Feb 042022

The second album by the French medieval black metal band Véhémence, 2019’s Par le Sang Versé, was a stunner. It was one of the most thoroughly entrancing and gloriously vibrant metal albums this writer had heard in years, regardless of sub-genre. It embraced ancient folk traditions and hurled them forward into the modern age, but without letting go of the intense devotion to the centuries-old well-springs of inspiration that gave birth to the record. I thought it would be impossible not to be moved in some significant degree by the fervency of its music, and likely that most listeners would simply be swept aloft and carried away, as I was.

How would Véhémence even equal, much less exceed, such a rare and marvelously multi-faceted achievement? In about one month everyone will find out whether they have done so, because on March 8th Antiq Records will release a new Véhémence album named Ordalies.

The principal performers on the new album are the same as those who created Par le Sang Versé, with Tulzcha as its composer and principal instrumentalist and Hyver responsible for lyrics, vocals, and choral voices. T. Leitner has accompanied them again as the drummer, with additional friends contributing voices and performances on flute, nyckelharpa, hurdy-gurdy, and cello.

We now have two examples of what they collectively achieved on Ordalies — a song called “De Feu et d’Acier” that was released as a lyric video, and now the track we’re presenting for the first time, “Au Blason Brûlé“.

This newest song begins in glorious fashion, with massed instruments soaring over electrifying percussion. Yet even in that brazen introduction there’s a feeling of turmoil and anguish intertwined with the sensation of grandeur. The music then races, the drums hurtling and the guitars rapidly jolting and swirling in displays of sky-high extravagance. To hold their own in the midst of such fiery splendor, the vocals must be equally extravagant, and in their feverish ferocity and wild yells, they are.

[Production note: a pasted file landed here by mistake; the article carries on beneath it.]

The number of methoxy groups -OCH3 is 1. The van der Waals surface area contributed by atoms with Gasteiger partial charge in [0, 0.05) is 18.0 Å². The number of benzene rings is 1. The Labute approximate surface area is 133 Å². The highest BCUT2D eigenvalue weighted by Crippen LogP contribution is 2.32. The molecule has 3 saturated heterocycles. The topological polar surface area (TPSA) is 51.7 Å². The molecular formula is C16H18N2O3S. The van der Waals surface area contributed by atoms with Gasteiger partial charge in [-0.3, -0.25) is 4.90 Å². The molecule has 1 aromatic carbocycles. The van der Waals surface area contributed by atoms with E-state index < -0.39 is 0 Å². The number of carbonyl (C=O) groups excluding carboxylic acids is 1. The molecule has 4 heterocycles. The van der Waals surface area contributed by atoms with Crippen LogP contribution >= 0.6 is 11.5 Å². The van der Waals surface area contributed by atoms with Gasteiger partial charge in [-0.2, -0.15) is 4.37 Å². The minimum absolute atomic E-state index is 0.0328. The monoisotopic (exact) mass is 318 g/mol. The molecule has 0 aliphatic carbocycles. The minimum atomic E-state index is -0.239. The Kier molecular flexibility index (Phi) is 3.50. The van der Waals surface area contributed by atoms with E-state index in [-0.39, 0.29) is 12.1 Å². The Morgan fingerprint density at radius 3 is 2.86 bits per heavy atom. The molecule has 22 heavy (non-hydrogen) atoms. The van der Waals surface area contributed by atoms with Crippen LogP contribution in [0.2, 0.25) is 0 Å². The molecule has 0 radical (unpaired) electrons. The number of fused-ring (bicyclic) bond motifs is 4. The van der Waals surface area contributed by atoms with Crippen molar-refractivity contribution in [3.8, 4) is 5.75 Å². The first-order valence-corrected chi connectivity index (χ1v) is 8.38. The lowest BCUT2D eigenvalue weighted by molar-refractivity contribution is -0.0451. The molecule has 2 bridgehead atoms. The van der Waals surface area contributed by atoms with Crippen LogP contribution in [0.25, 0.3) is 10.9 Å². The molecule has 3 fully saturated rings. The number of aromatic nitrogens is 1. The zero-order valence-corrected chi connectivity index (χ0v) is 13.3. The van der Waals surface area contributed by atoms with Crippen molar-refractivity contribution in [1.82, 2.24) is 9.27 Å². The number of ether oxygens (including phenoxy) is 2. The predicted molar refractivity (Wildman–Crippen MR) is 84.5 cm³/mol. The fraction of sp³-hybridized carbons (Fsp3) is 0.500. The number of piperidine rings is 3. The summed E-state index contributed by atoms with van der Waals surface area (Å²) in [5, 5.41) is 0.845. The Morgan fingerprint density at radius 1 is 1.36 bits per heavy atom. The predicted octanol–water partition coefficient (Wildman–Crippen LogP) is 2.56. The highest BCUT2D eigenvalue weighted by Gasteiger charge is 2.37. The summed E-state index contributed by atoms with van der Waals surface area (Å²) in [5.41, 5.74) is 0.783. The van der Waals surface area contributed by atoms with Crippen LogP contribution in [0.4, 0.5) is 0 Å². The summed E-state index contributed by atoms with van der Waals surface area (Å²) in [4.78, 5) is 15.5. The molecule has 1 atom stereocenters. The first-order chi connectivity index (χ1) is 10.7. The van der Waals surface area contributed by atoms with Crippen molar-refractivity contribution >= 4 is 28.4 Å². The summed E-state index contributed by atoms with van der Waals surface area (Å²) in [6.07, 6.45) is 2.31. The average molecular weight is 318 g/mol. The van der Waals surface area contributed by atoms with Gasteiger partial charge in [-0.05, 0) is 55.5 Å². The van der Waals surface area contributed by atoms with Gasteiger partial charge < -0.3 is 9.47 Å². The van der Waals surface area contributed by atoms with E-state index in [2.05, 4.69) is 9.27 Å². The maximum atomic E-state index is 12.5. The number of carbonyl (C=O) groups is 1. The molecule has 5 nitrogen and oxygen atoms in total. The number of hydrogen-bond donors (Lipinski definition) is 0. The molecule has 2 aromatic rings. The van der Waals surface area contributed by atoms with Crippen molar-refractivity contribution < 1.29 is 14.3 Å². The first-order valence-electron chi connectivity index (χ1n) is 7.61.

The blazing spectacle created by the song is both breathtaking and spellbinding, but the song affords a modest time for breathe in its mid-section, where dancing medieval arpeggios, pulse-pounding drum acrobatics, and fervent spoken words take the stage. Yet in its own way this digression, enlivened by old instruments, is just as exhilarating as what precedes it. A bracing drum pattern, vibrant bass lines, and skirling, fire-bright guitars then propel the music back toward visions of banners waving in glory atop castle-crowned hills.

We’ll have more to say about the album as a whole at a later time, but this new song, together with “De Feu et d’Acier”, prove that Véhémence have lost none of their capacity to send your blood surging, your heart pounding, and your head spinning back into a lost age. Listen to both songs below:



Here is a complete list of the performers on Ordalies:

Tulzcha – Guitars, Synths, Flutes, Composition
Hyver – Vocals, Lyrics, Choirs, Graphics
T.Leitner – Drums
Leo – Bass
Geoffroy Dell’Aria – Flutes
Eirik Val de Rance – Nyckelharpa
Sparda – Choirs, Hurdy-Gurdy
Raphael – Cello

The album was mixed and mastered by Stefan Traunmüller. It’s available for pre-order now in CD and limited box editions, as well as digitally. LP vinyl and cassette tape editions will become available later this year.




  1. “De Feu et d’Acier”: song of the year contender!!!!!!!!!

    • I’ve already started making a new list of 2022 “most infectious song” candidates, and this one is on there, along with the first single from the album. 🙂

 Leave a Reply

You may use these HTML tags and attributes: <a href="" title=""> <abbr title=""> <acronym title=""> <b> <blockquote cite=""> <cite> <code> <del datetime=""> <em> <i> <q cite=""> <s> <strike> <strong>



This site uses Akismet to reduce spam. Learn how your comment data is processed.